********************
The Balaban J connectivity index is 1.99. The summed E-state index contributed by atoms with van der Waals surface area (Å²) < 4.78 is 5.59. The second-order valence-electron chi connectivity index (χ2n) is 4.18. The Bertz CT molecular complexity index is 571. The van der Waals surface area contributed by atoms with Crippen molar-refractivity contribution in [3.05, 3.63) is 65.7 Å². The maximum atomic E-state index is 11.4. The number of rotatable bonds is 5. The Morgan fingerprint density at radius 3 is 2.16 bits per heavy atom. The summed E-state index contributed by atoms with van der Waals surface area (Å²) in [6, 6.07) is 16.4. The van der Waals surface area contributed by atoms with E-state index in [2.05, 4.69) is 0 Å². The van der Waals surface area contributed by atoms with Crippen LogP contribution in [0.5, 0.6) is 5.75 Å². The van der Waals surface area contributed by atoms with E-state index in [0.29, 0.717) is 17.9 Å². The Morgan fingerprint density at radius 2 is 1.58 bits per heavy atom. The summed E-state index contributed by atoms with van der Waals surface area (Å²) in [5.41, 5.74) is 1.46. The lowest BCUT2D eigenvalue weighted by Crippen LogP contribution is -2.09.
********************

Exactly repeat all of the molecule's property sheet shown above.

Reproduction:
The Balaban J connectivity index is 1.99. The summed E-state index contributed by atoms with van der Waals surface area (Å²) < 4.78 is 5.59. The second-order valence-electron chi connectivity index (χ2n) is 4.18. The Bertz CT molecular complexity index is 571. The van der Waals surface area contributed by atoms with Crippen molar-refractivity contribution in [3.05, 3.63) is 65.7 Å². The maximum atomic E-state index is 11.4. The number of rotatable bonds is 5. The Morgan fingerprint density at radius 3 is 2.16 bits per heavy atom. The summed E-state index contributed by atoms with van der Waals surface area (Å²) in [6, 6.07) is 16.4. The van der Waals surface area contributed by atoms with E-state index in [2.05, 4.69) is 0 Å². The van der Waals surface area contributed by atoms with Crippen LogP contribution in [0.5, 0.6) is 5.75 Å². The van der Waals surface area contributed by atoms with E-state index in [0.29, 0.717) is 17.9 Å². The Morgan fingerprint density at radius 2 is 1.58 bits per heavy atom. The summed E-state index contributed by atoms with van der Waals surface area (Å²) in [5.41, 5.74) is 1.46. The lowest BCUT2D eigenvalue weighted by Crippen LogP contribution is -2.09.